Good, bad—who cares? I feel like I’m in a canoe on the mighty Ponderation River, trying to figure out which bank I should get out on. This means I’m thinking too much about it and I should just chill and let it wash over me.

Back to the action. It’s an art paparazzi field day. Everyone has a camera.

“Turn this way, gatey. Show us your hem. Flash a saffron hue. Give me angry, give me vulnerable. More, more!”

It’s funny to think that everyone will have the same pictures. Exactly the same. I stomp around, trying to find new angles. But let’s face it. 7,500 gates that look the same crouched on paths that everyone will walk on. Good luck trying to get a new angle.

But I don’t give up. I put one knee down on boggy ground. I don’t care. I climb icy rocks. In the back of my mind I know I’m not the only one doing this either. Oh, well.

Sitting on a chilly bench, I eavesdrop while my knee dries. One woman bemoans the fact that the gates are not what she expected. She thought the material would be longer, more ethereal and silky so New Yorkers—renowned for their good moods and skippedy-do-dah ways—could frolic beneath them and run their fingers through the draperies. Well, she didn’t put it exactly like that…but I’m telling this story, and that’s what it sounded like to my ear.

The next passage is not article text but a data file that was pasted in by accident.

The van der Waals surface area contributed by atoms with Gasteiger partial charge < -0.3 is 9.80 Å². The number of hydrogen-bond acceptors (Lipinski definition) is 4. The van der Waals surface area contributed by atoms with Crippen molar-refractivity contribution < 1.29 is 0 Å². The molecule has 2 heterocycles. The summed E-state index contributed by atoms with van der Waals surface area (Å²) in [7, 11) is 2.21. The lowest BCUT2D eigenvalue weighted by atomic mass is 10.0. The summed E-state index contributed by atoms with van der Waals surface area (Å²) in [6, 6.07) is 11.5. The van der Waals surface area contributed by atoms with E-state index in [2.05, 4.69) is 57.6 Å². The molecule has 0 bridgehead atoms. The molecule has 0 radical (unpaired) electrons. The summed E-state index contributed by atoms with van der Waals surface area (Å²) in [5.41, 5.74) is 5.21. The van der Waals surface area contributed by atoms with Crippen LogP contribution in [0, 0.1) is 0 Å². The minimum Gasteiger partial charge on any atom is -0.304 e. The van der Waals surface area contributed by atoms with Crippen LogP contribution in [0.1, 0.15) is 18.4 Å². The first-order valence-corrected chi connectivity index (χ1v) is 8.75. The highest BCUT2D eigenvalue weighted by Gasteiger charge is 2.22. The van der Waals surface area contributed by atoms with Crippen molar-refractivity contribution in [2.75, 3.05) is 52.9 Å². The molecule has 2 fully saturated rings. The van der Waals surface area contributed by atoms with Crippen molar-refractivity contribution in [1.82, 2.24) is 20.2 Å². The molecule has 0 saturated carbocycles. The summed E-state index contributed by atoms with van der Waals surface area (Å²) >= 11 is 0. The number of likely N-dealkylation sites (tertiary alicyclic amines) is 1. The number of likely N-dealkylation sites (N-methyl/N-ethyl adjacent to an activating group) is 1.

I look up. They could never have been made of silk. The material looks heavy because it needs to be. Silk and satin were probably killed stone dead by the word ‘tatterproof’, and nightmares of violent winds with destruction on their minds.

As to length, there’s that whole ‘vandals took the handle’ aspect to it, which is bound to come into play as the week drags on. Graffiti scribbles. Torn fabric. We’ll just wait and see. Each gate is 16 feet high. The bottom hem of each curtain is ever so slightly just out of the reach of my fingertips.

Pausing on top of a stone bridge, I look at a procession of gates below. One gate, a curtain to the stage behind it. And that one, a curtain to the stage behind that. And on and on. Who knew curtains could be so compelling?

But then—and you knew this was coming—I start drifting off and thinking about their future.